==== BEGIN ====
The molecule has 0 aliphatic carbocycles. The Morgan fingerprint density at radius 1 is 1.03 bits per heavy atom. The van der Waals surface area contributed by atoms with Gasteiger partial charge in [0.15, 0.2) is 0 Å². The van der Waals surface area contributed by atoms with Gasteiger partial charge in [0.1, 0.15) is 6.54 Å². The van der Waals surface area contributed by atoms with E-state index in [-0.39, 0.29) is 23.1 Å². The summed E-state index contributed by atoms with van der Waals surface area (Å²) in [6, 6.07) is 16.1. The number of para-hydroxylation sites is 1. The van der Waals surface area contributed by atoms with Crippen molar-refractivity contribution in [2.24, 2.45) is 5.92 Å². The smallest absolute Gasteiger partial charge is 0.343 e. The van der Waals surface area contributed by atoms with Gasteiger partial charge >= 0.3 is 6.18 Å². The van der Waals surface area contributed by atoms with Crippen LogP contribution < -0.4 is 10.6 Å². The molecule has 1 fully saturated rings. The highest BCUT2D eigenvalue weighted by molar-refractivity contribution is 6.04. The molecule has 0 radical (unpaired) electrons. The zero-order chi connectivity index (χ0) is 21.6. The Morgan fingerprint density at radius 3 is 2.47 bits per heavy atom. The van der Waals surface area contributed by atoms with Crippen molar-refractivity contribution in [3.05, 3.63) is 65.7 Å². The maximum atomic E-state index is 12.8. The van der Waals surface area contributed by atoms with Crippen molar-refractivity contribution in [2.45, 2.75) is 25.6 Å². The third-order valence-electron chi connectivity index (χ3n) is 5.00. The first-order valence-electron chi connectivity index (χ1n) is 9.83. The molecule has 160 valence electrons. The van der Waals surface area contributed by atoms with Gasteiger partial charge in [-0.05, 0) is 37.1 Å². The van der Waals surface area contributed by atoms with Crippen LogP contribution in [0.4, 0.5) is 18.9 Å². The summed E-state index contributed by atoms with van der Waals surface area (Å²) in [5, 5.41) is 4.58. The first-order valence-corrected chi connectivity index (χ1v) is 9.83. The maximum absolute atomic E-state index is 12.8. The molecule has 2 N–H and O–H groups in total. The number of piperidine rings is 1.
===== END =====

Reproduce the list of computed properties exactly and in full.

The molecule has 0 aliphatic carbocycles. The Morgan fingerprint density at radius 1 is 1.03 bits per heavy atom. The van der Waals surface area contributed by atoms with Gasteiger partial charge in [0.15, 0.2) is 0 Å². The van der Waals surface area contributed by atoms with Gasteiger partial charge in [0.1, 0.15) is 6.54 Å². The van der Waals surface area contributed by atoms with E-state index in [-0.39, 0.29) is 23.1 Å². The summed E-state index contributed by atoms with van der Waals surface area (Å²) in [6, 6.07) is 16.1. The number of para-hydroxylation sites is 1. The van der Waals surface area contributed by atoms with Crippen molar-refractivity contribution in [2.24, 2.45) is 5.92 Å². The smallest absolute Gasteiger partial charge is 0.343 e. The van der Waals surface area contributed by atoms with Gasteiger partial charge >= 0.3 is 6.18 Å². The van der Waals surface area contributed by atoms with Crippen LogP contribution < -0.4 is 10.6 Å². The molecule has 1 fully saturated rings. The highest BCUT2D eigenvalue weighted by molar-refractivity contribution is 6.04. The molecule has 0 radical (unpaired) electrons. The zero-order chi connectivity index (χ0) is 21.6. The Morgan fingerprint density at radius 3 is 2.47 bits per heavy atom. The van der Waals surface area contributed by atoms with Crippen molar-refractivity contribution in [3.05, 3.63) is 65.7 Å². The maximum atomic E-state index is 12.8. The van der Waals surface area contributed by atoms with Crippen molar-refractivity contribution in [2.45, 2.75) is 25.6 Å². The third-order valence-electron chi connectivity index (χ3n) is 5.00. The first-order valence-electron chi connectivity index (χ1n) is 9.83. The molecule has 160 valence electrons. The van der Waals surface area contributed by atoms with Gasteiger partial charge in [-0.05, 0) is 37.1 Å². The van der Waals surface area contributed by atoms with Crippen LogP contribution in [0.4, 0.5) is 18.9 Å². The summed E-state index contributed by atoms with van der Waals surface area (Å²) in [5, 5.41) is 4.58. The first-order valence-corrected chi connectivity index (χ1v) is 9.83. The maximum absolute atomic E-state index is 12.8. The molecule has 2 N–H and O–H groups in total. The number of piperidine rings is 1.